How stable is Saudi monarchy after King Abdullah's death?
On 23 January, Saudi Arabia’s King Abdullah died at the age of 90 and was succeeded by his half-brother Salman, 79, one of the last sons of Saudi Arabia’s founder Ibn Saud.
The change in the monarchy comes at an eventful time for the Kingdom. Saudi Arabia’s economy is having to cope with the fall of more than 60% in the global oil price. The regime is keeping a watchful eye on dissent, including in the mainly Shia Eastern Province, and on internal security amid concerns over returning fighters from conflicts such as the Syrian crisis. Its foreign policy is trying to manoeuvre not only on the challenge to Syria’s Assad regime, but also the collapse of the government in neighbouring Yemen, the ongoing negotiations over Iran’s nuclear programme, the rise of the Islamic State in Iraq and Syria, and the stability of the Bahraini monarchy.
So what are the prospects for Saudi stability?
The immediate answer is a large question mark. As Crown Prince, Salman was in line for the throne, but there have been issues for some time over his physical and mental health, with reports that he is suffering from dementia. In recent years, he has had a stroke and a spinal injury.
Of course, the regime did not refer to these issues as it accepted the congratulations of foreign leaders; however, the lack of significant public statements from Salman in recent years has suggested that he may be little more than a figurehead for power which lies elsewhere.
Salman’s condition and the dispersal of power has already prompted shrewd Saudi observers to look deeper in the monarchy, where there are two factions which have been fencing for influence since before Abdullah’s demise. One of those factions is around Muqrin, the youngest son of Ibn Saud and thus the last of the ‘second generation’ after King Salman, and the other is around Mohammad bin Nayef, Abdullah’s nephew and thus one of the ‘third generation’.
On the surface, the succession balanced these factions. Muqrin, who had been Deputy Crown Prince, was named Crown Prince. Mohammad bin Nayef became Deputy Crown Prince while retaining his post as Interior Minister.
However, the dynamics of power go beyond those positions. Muqrin’s appointment as Deputy Crown Prince last spring was seen as an endorsement of his son, Mutaib – who has led the National Guard – as a future King after Salman and then his father. Mutaib’s base was reinforced with the appointment of Prince Khaled bin Bandar, another of his faction, as head of Saudi intelligence services.
Meanwhile, Mohammad bin Nayef was establishing himself as head of the Interior Ministry. Initially, the appointment was seen as a possible poisoned chalice, given the potential dissatisfaction of Saudis with the tough measures against dissent; however, he has successfully avoided any pitfalls and should continue to build his position.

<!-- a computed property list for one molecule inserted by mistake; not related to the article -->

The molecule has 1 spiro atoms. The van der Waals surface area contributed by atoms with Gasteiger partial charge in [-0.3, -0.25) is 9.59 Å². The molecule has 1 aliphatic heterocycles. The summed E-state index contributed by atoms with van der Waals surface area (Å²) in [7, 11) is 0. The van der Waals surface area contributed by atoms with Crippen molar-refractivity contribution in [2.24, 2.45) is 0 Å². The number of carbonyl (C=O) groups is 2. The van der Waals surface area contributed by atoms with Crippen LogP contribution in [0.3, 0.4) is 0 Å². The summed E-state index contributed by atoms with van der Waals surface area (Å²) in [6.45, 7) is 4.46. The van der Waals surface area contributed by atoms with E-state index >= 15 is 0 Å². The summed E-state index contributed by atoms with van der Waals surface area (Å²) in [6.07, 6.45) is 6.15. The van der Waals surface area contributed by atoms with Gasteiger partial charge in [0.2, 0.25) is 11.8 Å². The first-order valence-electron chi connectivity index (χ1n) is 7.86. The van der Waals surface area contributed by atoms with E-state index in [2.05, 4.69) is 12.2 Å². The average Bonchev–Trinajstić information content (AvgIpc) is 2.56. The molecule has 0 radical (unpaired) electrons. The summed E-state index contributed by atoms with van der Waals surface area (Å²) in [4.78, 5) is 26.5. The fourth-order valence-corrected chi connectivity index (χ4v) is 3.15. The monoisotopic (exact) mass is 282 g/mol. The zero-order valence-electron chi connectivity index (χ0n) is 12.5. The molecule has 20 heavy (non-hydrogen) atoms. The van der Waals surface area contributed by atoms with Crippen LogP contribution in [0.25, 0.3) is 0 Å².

The royal logic is that Muqrin’s succession to Salman should avoid any immediate confrontation between the factions. Beyond that, the rivalry of Mohammad bin Nayef – likely to then be Crown Prince – and Mutaib could shake the appearance of a settled monarchy.
The prospect of a Mohammad bin Nayef–Mutaib showdown is still distant enough to be speculation. Perhaps more importantly, the Saudi system’s claim to stability has been that it is bigger than any individual.
Any bickering for power threatens a royal bureaucracy that has ensured decades of unmatched wealth and substantial influence; if not for many Saudis, then for the ruling elite. The 1979 uprising, especially in Eastern Province, and the seizure of the Grand Mosque in Mecca by insurgents calling for the monarchy’s overthrow was a shock to the system. The lesson – that enforcement of conservative religious and social practices must always be matched by the appearance of unity and authority – has been taken to heart to this day, even with the claimed ‘reforms’ of King Abdullah.
That unity-and-authority lesson is reinforced by Saudi Arabia’s special economic position. Any question over royal stability would unsettle energy markets, which in turn unsettles Saudi revenues and political influence. Given the conditions that have brought the decline in oil prices since last June – a decline which the Saudis see as part of the global market, which they are loath to challenge – Riyadh will not want to add another variable with internal bickering.
Some media outlets have excitedly tried to use the royal succession as a catalyst for a realignment of Saudi foreign policy, notably over the Syrian crisis. That is unlikely to happen. While Syria will continue to be a challenge for Riyadh, the monarchy will not suddenly accept an Assad regime which it sees as poisonous for the region. On the other hand, the Saudis will not pursue confrontation with Iran, even as Tehran backs Assad – the slow squeeze on the Islamic Republic through economic pressure and falling oil revenues is far more effective.
The Saudi monarchy and system rests on conservative pragmatism. That pragmatism is not likely to embrace sudden change and even less the instability of internal conflict. So even with the health issues of its King and the royal hopes of some of its many princes, expect nothing other than the face of stability from the Kingdom.
Professor Scott Lucas
Professor of International Politics at the University of Birmingham and editor of
EA WorldView, a specialist website on Iran, Syria, and the Middle East